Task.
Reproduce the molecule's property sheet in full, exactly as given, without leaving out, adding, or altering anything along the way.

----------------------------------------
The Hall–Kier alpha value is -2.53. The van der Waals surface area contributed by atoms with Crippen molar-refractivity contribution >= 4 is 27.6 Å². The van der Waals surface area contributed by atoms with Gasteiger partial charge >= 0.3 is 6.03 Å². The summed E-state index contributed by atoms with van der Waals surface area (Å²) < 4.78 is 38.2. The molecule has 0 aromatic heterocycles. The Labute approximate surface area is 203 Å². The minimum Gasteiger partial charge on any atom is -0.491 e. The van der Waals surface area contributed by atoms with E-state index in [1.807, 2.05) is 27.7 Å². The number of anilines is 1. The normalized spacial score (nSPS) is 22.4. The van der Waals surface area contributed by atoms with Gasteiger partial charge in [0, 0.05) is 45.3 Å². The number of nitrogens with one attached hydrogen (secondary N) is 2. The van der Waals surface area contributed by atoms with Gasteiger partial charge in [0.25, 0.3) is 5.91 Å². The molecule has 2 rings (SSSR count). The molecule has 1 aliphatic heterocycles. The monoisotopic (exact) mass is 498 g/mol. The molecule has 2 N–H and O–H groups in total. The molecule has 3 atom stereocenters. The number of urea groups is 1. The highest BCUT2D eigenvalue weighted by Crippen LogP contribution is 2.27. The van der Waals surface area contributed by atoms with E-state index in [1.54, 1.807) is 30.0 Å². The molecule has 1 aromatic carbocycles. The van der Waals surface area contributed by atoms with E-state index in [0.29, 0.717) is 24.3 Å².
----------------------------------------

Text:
The Hall–Kier alpha value is -2.53. The van der Waals surface area contributed by atoms with Crippen molar-refractivity contribution >= 4 is 27.6 Å². The van der Waals surface area contributed by atoms with Gasteiger partial charge >= 0.3 is 6.03 Å². The summed E-state index contributed by atoms with van der Waals surface area (Å²) < 4.78 is 38.2. The molecule has 0 aromatic heterocycles. The Labute approximate surface area is 203 Å². The minimum Gasteiger partial charge on any atom is -0.491 e. The van der Waals surface area contributed by atoms with E-state index in [1.807, 2.05) is 27.7 Å². The number of anilines is 1. The normalized spacial score (nSPS) is 22.4. The van der Waals surface area contributed by atoms with Gasteiger partial charge in [0, 0.05) is 45.3 Å². The number of nitrogens with one attached hydrogen (secondary N) is 2. The van der Waals surface area contributed by atoms with Gasteiger partial charge in [0.25, 0.3) is 5.91 Å². The molecule has 2 rings (SSSR count). The molecule has 1 aliphatic heterocycles. The monoisotopic (exact) mass is 498 g/mol. The molecule has 2 N–H and O–H groups in total. The molecule has 3 atom stereocenters. The number of urea groups is 1. The highest BCUT2D eigenvalue weighted by Crippen LogP contribution is 2.27. The van der Waals surface area contributed by atoms with E-state index in [1.54, 1.807) is 30.0 Å². The molecule has 1 aromatic carbocycles. The van der Waals surface area contributed by atoms with E-state index in [0.29, 0.717) is 24.3 Å².